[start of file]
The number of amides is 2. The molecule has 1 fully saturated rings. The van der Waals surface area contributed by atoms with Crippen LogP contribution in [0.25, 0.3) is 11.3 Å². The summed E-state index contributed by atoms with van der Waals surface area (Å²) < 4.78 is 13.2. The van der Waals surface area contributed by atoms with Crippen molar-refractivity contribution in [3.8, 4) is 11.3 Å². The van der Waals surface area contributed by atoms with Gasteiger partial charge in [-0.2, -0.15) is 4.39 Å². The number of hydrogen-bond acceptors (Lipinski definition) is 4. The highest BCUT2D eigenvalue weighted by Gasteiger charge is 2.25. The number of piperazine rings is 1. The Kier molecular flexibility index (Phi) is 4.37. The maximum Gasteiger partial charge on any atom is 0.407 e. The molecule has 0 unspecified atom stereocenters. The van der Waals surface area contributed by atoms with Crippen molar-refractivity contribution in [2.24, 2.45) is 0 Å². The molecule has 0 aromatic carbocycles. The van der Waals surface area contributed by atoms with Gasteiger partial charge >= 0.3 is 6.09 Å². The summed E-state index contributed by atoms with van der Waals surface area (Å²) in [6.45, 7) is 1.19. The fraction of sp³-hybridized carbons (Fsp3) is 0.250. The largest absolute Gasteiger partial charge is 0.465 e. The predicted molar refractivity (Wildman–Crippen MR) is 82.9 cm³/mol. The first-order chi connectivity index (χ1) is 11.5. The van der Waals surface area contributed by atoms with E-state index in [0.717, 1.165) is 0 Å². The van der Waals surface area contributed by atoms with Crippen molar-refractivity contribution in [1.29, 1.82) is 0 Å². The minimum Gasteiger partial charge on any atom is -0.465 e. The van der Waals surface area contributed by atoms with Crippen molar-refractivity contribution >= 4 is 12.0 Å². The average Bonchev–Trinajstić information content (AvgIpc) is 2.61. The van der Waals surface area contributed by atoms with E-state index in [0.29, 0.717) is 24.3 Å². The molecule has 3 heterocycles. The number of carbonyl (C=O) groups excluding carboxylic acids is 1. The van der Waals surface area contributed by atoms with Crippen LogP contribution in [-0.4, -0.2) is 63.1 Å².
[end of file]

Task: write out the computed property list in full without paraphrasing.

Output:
The number of amides is 2. The molecule has 1 fully saturated rings. The van der Waals surface area contributed by atoms with Crippen LogP contribution in [0.25, 0.3) is 11.3 Å². The summed E-state index contributed by atoms with van der Waals surface area (Å²) < 4.78 is 13.2. The van der Waals surface area contributed by atoms with Crippen molar-refractivity contribution in [3.8, 4) is 11.3 Å². The van der Waals surface area contributed by atoms with Gasteiger partial charge in [-0.2, -0.15) is 4.39 Å². The number of hydrogen-bond acceptors (Lipinski definition) is 4. The highest BCUT2D eigenvalue weighted by Gasteiger charge is 2.25. The number of piperazine rings is 1. The Kier molecular flexibility index (Phi) is 4.37. The maximum Gasteiger partial charge on any atom is 0.407 e. The molecule has 0 unspecified atom stereocenters. The van der Waals surface area contributed by atoms with Crippen molar-refractivity contribution in [2.24, 2.45) is 0 Å². The molecule has 0 aromatic carbocycles. The van der Waals surface area contributed by atoms with Gasteiger partial charge >= 0.3 is 6.09 Å². The summed E-state index contributed by atoms with van der Waals surface area (Å²) in [6.45, 7) is 1.19. The fraction of sp³-hybridized carbons (Fsp3) is 0.250. The largest absolute Gasteiger partial charge is 0.465 e. The predicted molar refractivity (Wildman–Crippen MR) is 82.9 cm³/mol. The first-order chi connectivity index (χ1) is 11.5. The van der Waals surface area contributed by atoms with E-state index in [0.717, 1.165) is 0 Å². The van der Waals surface area contributed by atoms with Crippen molar-refractivity contribution in [1.29, 1.82) is 0 Å². The minimum Gasteiger partial charge on any atom is -0.465 e. The van der Waals surface area contributed by atoms with Crippen molar-refractivity contribution >= 4 is 12.0 Å². The average Bonchev–Trinajstić information content (AvgIpc) is 2.61. The van der Waals surface area contributed by atoms with E-state index in [0.29, 0.717) is 24.3 Å². The molecule has 3 heterocycles. The number of carbonyl (C=O) groups excluding carboxylic acids is 1. The van der Waals surface area contributed by atoms with Crippen LogP contribution in [-0.4, -0.2) is 63.1 Å².